A new study has claimed that Covid-19 lockdowns exacerbated wealth gaps and left many Brits poorer, sicker and more hopeless
Covid-19 lockdowns have left many UK residents poorer, more economically hopeless and suffering from higher rates of disability and mental illness, a new study has claimed.
The reportreleased on Sunday by the London think tank Centre for Social Justice (CSJ), cited several alarming trends that it said were triggered by the lockdowns, including a 700% surge in calls to domestic-abuse hotlines and a 134% jump in school absenteeism. The rate of children suffering from mental illness climbed to one in six from one in nine. Mental disorders are even more prevalent among older school-age Brits, plaguing nearly 25% of 17- to 19-year-olds.
“There are likely to be 108% more boys with mental health disorders by 2030 than there would have been if the lockdown had not happened,” CSJ said. “We should worry about the problems of the next generation.”
If current trends continue, the report added, as many as 2.3 million children – or more than one in four 5- to 15-year-olds – will be diagnosed with mental disorders.
Government-imposed lockdowns during the Covid-19 pandemic kept UK children out of classrooms for months on end and wiped out thousands of businesses. Millions of workers were furloughed from their jobs. Adding insult to injury, at least one of the lockdowns failed to slow the spread of Covid-19, and critics argued that the negative effects far outweighed any benefits. University of Edinburgh epidemiologist Mark Woolhouse called the lockdowns a “lazy” strategy that “succeeded only in making a crisis even worse.”
The CSJ study was based on surveys of 3,000 low-income UK residents and 3,000 respondents from the public at large. It found that economic effects of the lockdowns left the poorest Brits no better off today than at the nadir of the 2008-2009 global financial crisis. The country also is suffering from a widening gap between rich and poor, putting the UK in danger of sliding back into the level of class divides experienced during the Victorian era, the think tank said.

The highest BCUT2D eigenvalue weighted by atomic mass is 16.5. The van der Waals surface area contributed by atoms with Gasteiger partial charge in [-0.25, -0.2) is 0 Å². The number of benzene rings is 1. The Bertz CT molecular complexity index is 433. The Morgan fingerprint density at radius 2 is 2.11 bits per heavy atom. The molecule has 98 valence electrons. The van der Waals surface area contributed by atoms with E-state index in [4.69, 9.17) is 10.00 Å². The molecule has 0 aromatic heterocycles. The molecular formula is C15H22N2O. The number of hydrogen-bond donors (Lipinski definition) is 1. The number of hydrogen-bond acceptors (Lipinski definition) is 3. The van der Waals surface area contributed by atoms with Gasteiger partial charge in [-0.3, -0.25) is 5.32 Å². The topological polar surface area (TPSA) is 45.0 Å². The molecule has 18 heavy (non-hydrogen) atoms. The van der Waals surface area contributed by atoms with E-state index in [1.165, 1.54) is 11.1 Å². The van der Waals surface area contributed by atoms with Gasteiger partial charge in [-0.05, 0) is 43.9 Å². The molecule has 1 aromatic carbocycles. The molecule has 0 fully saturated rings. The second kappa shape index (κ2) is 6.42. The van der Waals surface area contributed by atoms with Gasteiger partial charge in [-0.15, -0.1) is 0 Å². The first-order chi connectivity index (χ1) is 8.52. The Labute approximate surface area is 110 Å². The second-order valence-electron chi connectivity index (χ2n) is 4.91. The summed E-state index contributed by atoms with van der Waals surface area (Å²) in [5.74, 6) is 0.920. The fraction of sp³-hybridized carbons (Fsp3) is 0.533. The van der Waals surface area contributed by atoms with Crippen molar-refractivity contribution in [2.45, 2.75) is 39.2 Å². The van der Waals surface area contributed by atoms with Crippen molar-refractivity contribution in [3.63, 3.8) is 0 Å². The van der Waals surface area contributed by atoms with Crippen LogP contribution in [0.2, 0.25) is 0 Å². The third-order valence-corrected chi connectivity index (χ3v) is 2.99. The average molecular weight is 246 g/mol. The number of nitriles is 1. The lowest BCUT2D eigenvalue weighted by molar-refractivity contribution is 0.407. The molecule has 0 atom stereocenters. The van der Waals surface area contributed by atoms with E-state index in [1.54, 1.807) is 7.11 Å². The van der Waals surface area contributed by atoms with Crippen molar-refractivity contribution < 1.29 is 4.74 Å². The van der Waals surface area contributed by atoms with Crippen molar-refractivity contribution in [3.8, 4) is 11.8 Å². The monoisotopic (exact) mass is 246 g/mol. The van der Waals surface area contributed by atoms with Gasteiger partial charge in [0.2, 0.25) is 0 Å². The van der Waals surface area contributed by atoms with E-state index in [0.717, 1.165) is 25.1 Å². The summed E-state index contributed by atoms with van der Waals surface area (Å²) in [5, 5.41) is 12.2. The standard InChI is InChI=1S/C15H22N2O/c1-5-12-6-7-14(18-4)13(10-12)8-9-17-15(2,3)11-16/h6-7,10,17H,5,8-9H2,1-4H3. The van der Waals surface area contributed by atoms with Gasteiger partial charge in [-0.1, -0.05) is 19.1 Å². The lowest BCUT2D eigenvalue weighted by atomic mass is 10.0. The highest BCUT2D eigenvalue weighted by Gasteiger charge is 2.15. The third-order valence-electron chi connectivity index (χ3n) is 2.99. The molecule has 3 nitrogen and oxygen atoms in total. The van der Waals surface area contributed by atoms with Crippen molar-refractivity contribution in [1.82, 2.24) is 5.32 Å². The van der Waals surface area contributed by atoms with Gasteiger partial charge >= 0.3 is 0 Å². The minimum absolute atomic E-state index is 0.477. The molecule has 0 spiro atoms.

“There is a growing gap between those who can get by and those stuck at the bottom,” the report warned. In fact, the study found that 40% of low-income respondents reported having a mental illness, compared with a 13% rate in the general population.
The UK now has 2.6 million people sidelined from the workforce because of long-term disabilities, an increase of nearly 500,000 since the Covid-19 pandemic, CSJ said. The number of doctor visits by people living on public benefits has more than doubled since March 2020.
Rates of substance abuse also have risen sharply. Deaths from alcohol poisoning are on the rise again, at a 15% rate, after being in decline before the pandemic, the report said. The number of deaths among people taking methadone, which is prescribed to treat drug addiction, has climbed 63%.
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“This report makes for deeply uncomfortable reading,” said Andy Cook, CSJ’s chief executive. “Lockdown policy poured petrol on the fire that had already been there in the most disadvantaged people’s lives, and so far, no one has offered a plan to match the scale of the issues.”